"But even if you get all the bad genes, you still need a trigger from the environment to develop the disease," explains Elder. "In psoriasis, strep throat is a very common initial trigger. It activates the immune system to attack the strep bacteria. But once the strep infection is cleared, the immune system starts attacking the patient's own skin cells.
About half the time, strep-induced psoriasis goes away and never comes back. But for the other 50 percent of young people who get it, psoriasis progresses to become a chronic life-long disease."
The PSORS1 gene is actually one of over 20 different varieties (scientists call them alleles) of a gene called HLA-C. "In terms of our grocery store analogy, think of PSORS1 as one of 20 'brands' of HLA-C on the shelf," Elder says.
Located on human chromosome 6, HLA-C is one of several genes in the major histocompatibility complex (MHC) that regulate how the immune system fights off infection. MHC genes carry DNA-coded instructions for proteins whose job it is to distinguish between what belongs in the body and what doesn't.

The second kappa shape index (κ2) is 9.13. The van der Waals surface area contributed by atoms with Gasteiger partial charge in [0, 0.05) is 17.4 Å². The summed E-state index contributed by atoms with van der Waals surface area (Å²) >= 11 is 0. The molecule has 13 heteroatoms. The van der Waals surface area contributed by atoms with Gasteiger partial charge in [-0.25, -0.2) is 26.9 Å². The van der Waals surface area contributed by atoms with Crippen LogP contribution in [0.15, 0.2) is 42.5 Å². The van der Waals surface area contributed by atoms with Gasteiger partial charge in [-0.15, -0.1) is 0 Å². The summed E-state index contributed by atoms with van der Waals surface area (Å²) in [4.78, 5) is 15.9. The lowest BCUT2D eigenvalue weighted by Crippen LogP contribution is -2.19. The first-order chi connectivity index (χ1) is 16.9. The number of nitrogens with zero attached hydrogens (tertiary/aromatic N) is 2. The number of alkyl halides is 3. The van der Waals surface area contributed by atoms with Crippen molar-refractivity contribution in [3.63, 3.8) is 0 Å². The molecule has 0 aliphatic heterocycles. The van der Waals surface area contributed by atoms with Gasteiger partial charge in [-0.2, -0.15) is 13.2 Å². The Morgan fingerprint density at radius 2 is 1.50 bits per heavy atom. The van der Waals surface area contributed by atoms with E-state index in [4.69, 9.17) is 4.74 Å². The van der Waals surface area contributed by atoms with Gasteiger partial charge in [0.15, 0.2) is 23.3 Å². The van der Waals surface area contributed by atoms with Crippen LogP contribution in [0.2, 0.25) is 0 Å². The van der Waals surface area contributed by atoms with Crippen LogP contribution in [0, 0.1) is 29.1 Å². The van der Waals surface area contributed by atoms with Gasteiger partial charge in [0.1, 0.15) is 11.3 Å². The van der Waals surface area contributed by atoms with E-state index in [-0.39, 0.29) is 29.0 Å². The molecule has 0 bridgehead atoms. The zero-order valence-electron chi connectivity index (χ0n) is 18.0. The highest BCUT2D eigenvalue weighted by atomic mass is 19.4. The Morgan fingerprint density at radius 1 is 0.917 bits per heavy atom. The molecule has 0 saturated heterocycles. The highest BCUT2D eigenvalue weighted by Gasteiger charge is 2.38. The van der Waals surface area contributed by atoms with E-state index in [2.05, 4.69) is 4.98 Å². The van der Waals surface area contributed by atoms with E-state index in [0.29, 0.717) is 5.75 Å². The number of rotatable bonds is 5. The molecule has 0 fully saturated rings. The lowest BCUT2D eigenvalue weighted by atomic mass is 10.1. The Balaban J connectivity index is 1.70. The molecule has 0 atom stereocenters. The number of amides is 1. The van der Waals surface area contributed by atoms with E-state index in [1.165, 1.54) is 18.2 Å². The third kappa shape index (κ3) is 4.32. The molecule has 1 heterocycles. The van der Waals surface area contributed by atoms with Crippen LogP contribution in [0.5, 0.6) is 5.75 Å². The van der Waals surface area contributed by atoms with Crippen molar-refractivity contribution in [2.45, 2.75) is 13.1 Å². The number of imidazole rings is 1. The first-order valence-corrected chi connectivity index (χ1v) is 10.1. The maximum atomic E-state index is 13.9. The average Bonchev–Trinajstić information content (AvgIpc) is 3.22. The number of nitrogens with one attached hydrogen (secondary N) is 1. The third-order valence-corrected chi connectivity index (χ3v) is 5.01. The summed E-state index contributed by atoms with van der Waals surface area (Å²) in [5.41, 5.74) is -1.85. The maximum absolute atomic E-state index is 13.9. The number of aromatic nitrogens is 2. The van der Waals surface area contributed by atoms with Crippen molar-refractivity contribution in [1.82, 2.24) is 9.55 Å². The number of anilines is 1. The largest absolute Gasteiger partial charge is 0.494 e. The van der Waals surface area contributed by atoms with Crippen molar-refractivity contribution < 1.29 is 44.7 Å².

"There is a great deal of genetic variation in the MHC, because it's on the front lines of dealing with pathogens and cancer," Elder explains. "It's an area where it's good to be different. If everybody were the same, we'd be like hybrid corn. A plague could come along and wipe us all out."
Scientists have been searching for genes associated with psoriasis for more than 30 years, but until now studies have been inconclusive, according to Rajan P. Nair, Ph.D., the study's first author and a U-M assistant research professor in dermatology.
"Researchers have identified 19 candidate loci, or areas on chromosomes, that may be genetically linked to psoriasis," Nair says. "Many studies confirmed a strong association with the MHC, but no one could determ
Source:University of Michigan Health System